One of our classroom participants recently relayed a story about her supervisor's managerial style. She said that whenever one of the staff members made an error or a mis-step, the manager would call everyone together and remind them of the policy or rule, but was not in the habit of talking directly with the offending invididual. She went on to say that she favored that approach because no one was singled out or felt bad for making an error or getting to work late.
There was a hesitation in the room when I asked how others felt about that. Most people took exactly the opposite view; they value a manager who will speak directly to the person involved in a respectful way, but not take the entire staff to task. Several felt that calling the whole group together and reprimanding them was demoralizing. Professionals expect the manager to be a person of courage and to have what it takes to speak directly to the one who needs to hear the message.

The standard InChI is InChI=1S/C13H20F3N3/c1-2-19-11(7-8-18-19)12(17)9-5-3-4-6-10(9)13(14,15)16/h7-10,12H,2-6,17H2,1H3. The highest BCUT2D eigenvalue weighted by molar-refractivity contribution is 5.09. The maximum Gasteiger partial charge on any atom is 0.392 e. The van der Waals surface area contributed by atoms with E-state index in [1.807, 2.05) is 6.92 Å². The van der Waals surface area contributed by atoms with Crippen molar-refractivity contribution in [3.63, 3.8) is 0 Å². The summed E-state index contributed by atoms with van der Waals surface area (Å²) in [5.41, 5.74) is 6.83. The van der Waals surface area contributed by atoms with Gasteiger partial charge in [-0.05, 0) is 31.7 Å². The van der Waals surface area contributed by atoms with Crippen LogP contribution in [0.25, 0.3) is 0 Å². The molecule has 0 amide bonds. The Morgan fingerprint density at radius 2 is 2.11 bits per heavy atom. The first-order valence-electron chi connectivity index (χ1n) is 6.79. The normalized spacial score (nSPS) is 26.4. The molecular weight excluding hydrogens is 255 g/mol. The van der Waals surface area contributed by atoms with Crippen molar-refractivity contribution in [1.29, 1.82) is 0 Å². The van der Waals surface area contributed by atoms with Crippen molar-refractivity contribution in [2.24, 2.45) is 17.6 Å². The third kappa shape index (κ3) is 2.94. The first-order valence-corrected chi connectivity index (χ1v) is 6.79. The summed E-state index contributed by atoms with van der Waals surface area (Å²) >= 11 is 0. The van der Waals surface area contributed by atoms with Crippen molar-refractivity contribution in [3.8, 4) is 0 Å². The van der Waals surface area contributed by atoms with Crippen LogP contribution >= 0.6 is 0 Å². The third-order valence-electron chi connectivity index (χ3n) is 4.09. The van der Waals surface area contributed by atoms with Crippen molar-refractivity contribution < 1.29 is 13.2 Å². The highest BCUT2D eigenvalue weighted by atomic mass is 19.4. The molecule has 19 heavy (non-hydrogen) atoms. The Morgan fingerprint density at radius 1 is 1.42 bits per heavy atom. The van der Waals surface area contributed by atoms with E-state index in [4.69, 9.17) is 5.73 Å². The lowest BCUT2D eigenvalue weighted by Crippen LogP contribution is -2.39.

It is not always easy to receive feedback for improvement, but think about how much you have learned in life by getting it. Chances are, you learned how to read, ride a bike, drive a car, play music, cook, swim, play golf, and a multitude of other skills by receiving feedback on how you were doing. Feedback is truly a gift. So, be an effective manager and provide it to the employees who need it.